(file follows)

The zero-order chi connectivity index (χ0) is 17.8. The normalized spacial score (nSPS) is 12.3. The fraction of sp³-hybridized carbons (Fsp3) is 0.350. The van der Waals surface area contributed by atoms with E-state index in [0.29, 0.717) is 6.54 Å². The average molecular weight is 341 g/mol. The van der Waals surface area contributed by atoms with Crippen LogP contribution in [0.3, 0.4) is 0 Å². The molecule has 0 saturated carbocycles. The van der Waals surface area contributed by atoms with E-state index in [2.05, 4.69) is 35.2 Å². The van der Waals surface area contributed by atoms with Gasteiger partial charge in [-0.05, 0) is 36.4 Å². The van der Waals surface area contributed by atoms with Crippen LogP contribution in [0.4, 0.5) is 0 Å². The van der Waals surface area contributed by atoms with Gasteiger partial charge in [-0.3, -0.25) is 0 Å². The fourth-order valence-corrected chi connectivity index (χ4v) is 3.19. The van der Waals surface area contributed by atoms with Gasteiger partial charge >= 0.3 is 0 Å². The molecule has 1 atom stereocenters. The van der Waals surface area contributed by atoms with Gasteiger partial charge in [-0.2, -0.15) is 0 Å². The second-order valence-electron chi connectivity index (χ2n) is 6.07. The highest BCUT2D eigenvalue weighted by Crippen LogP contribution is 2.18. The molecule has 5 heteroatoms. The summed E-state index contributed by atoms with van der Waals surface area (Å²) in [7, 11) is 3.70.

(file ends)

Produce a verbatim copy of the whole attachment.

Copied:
The zero-order chi connectivity index (χ0) is 17.8. The normalized spacial score (nSPS) is 12.3. The fraction of sp³-hybridized carbons (Fsp3) is 0.350. The van der Waals surface area contributed by atoms with E-state index in [0.29, 0.717) is 6.54 Å². The average molecular weight is 341 g/mol. The van der Waals surface area contributed by atoms with Crippen LogP contribution in [0.3, 0.4) is 0 Å². The molecule has 0 saturated carbocycles. The van der Waals surface area contributed by atoms with E-state index in [2.05, 4.69) is 35.2 Å². The van der Waals surface area contributed by atoms with Gasteiger partial charge in [-0.05, 0) is 36.4 Å². The van der Waals surface area contributed by atoms with Crippen LogP contribution in [0.4, 0.5) is 0 Å². The van der Waals surface area contributed by atoms with Gasteiger partial charge in [-0.3, -0.25) is 0 Å². The fourth-order valence-corrected chi connectivity index (χ4v) is 3.19. The van der Waals surface area contributed by atoms with Gasteiger partial charge >= 0.3 is 0 Å². The molecule has 1 atom stereocenters. The van der Waals surface area contributed by atoms with Gasteiger partial charge in [-0.2, -0.15) is 0 Å². The second-order valence-electron chi connectivity index (χ2n) is 6.07. The highest BCUT2D eigenvalue weighted by Crippen LogP contribution is 2.18. The molecule has 5 heteroatoms. The summed E-state index contributed by atoms with van der Waals surface area (Å²) in [7, 11) is 3.70.